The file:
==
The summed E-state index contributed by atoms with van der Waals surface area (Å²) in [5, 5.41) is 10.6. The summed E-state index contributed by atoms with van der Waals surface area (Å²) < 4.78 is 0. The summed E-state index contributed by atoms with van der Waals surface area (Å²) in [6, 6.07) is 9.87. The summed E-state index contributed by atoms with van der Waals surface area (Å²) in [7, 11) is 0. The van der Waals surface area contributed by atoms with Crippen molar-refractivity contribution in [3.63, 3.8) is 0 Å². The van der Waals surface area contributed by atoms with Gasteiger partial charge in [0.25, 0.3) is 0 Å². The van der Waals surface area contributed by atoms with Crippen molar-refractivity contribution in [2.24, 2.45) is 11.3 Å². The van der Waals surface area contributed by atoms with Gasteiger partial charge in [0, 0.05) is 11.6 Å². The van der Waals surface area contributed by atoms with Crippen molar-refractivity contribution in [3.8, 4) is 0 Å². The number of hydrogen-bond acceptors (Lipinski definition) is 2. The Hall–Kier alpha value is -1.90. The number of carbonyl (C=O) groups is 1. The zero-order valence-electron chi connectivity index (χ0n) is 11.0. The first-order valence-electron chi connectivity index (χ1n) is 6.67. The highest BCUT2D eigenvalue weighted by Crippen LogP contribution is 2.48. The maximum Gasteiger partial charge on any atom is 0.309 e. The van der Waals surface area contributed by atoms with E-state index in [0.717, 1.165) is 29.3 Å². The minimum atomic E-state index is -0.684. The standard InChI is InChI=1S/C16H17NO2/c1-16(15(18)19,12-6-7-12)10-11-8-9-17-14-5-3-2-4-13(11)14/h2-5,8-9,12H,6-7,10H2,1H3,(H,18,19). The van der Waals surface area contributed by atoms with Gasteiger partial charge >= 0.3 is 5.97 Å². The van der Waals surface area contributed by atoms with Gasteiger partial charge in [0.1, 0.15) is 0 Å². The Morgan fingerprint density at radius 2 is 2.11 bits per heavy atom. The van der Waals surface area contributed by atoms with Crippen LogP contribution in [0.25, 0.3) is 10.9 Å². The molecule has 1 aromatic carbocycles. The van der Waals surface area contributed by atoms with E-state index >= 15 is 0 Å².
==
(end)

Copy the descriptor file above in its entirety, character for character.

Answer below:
The summed E-state index contributed by atoms with van der Waals surface area (Å²) in [5, 5.41) is 10.6. The summed E-state index contributed by atoms with van der Waals surface area (Å²) < 4.78 is 0. The summed E-state index contributed by atoms with van der Waals surface area (Å²) in [6, 6.07) is 9.87. The summed E-state index contributed by atoms with van der Waals surface area (Å²) in [7, 11) is 0. The van der Waals surface area contributed by atoms with Crippen molar-refractivity contribution in [3.63, 3.8) is 0 Å². The van der Waals surface area contributed by atoms with Gasteiger partial charge in [0.25, 0.3) is 0 Å². The van der Waals surface area contributed by atoms with Crippen molar-refractivity contribution in [2.24, 2.45) is 11.3 Å². The van der Waals surface area contributed by atoms with Gasteiger partial charge in [0, 0.05) is 11.6 Å². The van der Waals surface area contributed by atoms with Crippen molar-refractivity contribution in [3.8, 4) is 0 Å². The number of hydrogen-bond acceptors (Lipinski definition) is 2. The Hall–Kier alpha value is -1.90. The number of carbonyl (C=O) groups is 1. The zero-order valence-electron chi connectivity index (χ0n) is 11.0. The first-order valence-electron chi connectivity index (χ1n) is 6.67. The highest BCUT2D eigenvalue weighted by Crippen LogP contribution is 2.48. The maximum Gasteiger partial charge on any atom is 0.309 e. The van der Waals surface area contributed by atoms with E-state index in [0.717, 1.165) is 29.3 Å². The minimum atomic E-state index is -0.684. The standard InChI is InChI=1S/C16H17NO2/c1-16(15(18)19,12-6-7-12)10-11-8-9-17-14-5-3-2-4-13(11)14/h2-5,8-9,12H,6-7,10H2,1H3,(H,18,19). The van der Waals surface area contributed by atoms with Gasteiger partial charge >= 0.3 is 5.97 Å². The van der Waals surface area contributed by atoms with Gasteiger partial charge in [0.1, 0.15) is 0 Å². The Morgan fingerprint density at radius 2 is 2.11 bits per heavy atom. The van der Waals surface area contributed by atoms with Crippen LogP contribution in [0.25, 0.3) is 10.9 Å². The molecule has 1 aromatic carbocycles. The van der Waals surface area contributed by atoms with E-state index >= 15 is 0 Å².